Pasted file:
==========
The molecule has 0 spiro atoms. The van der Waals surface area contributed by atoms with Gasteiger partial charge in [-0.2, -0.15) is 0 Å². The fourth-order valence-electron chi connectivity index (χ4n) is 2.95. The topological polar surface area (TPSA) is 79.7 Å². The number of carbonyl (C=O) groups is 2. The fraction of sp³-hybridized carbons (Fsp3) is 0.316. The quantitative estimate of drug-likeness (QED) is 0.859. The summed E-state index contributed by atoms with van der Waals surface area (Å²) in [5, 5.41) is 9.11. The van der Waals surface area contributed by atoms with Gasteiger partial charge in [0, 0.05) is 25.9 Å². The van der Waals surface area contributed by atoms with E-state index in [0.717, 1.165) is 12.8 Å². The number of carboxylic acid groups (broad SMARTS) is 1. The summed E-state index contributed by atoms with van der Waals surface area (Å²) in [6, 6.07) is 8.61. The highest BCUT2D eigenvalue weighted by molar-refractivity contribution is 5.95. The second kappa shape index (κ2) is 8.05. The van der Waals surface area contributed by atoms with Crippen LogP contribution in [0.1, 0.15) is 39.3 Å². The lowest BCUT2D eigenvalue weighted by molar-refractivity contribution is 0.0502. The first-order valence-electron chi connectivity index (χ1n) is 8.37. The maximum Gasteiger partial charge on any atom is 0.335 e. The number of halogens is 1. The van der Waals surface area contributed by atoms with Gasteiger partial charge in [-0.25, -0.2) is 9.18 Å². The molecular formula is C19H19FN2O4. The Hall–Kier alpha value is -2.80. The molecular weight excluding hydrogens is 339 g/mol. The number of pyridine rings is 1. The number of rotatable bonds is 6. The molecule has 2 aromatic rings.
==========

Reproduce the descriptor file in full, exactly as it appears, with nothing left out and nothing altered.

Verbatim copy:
The molecule has 0 spiro atoms. The van der Waals surface area contributed by atoms with Gasteiger partial charge in [-0.2, -0.15) is 0 Å². The fourth-order valence-electron chi connectivity index (χ4n) is 2.95. The topological polar surface area (TPSA) is 79.7 Å². The number of carbonyl (C=O) groups is 2. The fraction of sp³-hybridized carbons (Fsp3) is 0.316. The quantitative estimate of drug-likeness (QED) is 0.859. The summed E-state index contributed by atoms with van der Waals surface area (Å²) in [5, 5.41) is 9.11. The van der Waals surface area contributed by atoms with Gasteiger partial charge in [0, 0.05) is 25.9 Å². The van der Waals surface area contributed by atoms with E-state index in [0.717, 1.165) is 12.8 Å². The number of carboxylic acid groups (broad SMARTS) is 1. The summed E-state index contributed by atoms with van der Waals surface area (Å²) in [6, 6.07) is 8.61. The highest BCUT2D eigenvalue weighted by molar-refractivity contribution is 5.95. The second kappa shape index (κ2) is 8.05. The van der Waals surface area contributed by atoms with Crippen LogP contribution in [0.1, 0.15) is 39.3 Å². The lowest BCUT2D eigenvalue weighted by molar-refractivity contribution is 0.0502. The first-order valence-electron chi connectivity index (χ1n) is 8.37. The maximum Gasteiger partial charge on any atom is 0.335 e. The number of halogens is 1. The van der Waals surface area contributed by atoms with Gasteiger partial charge in [-0.25, -0.2) is 9.18 Å². The molecular formula is C19H19FN2O4. The Hall–Kier alpha value is -2.80. The molecular weight excluding hydrogens is 339 g/mol. The number of pyridine rings is 1. The number of rotatable bonds is 6. The molecule has 2 aromatic rings.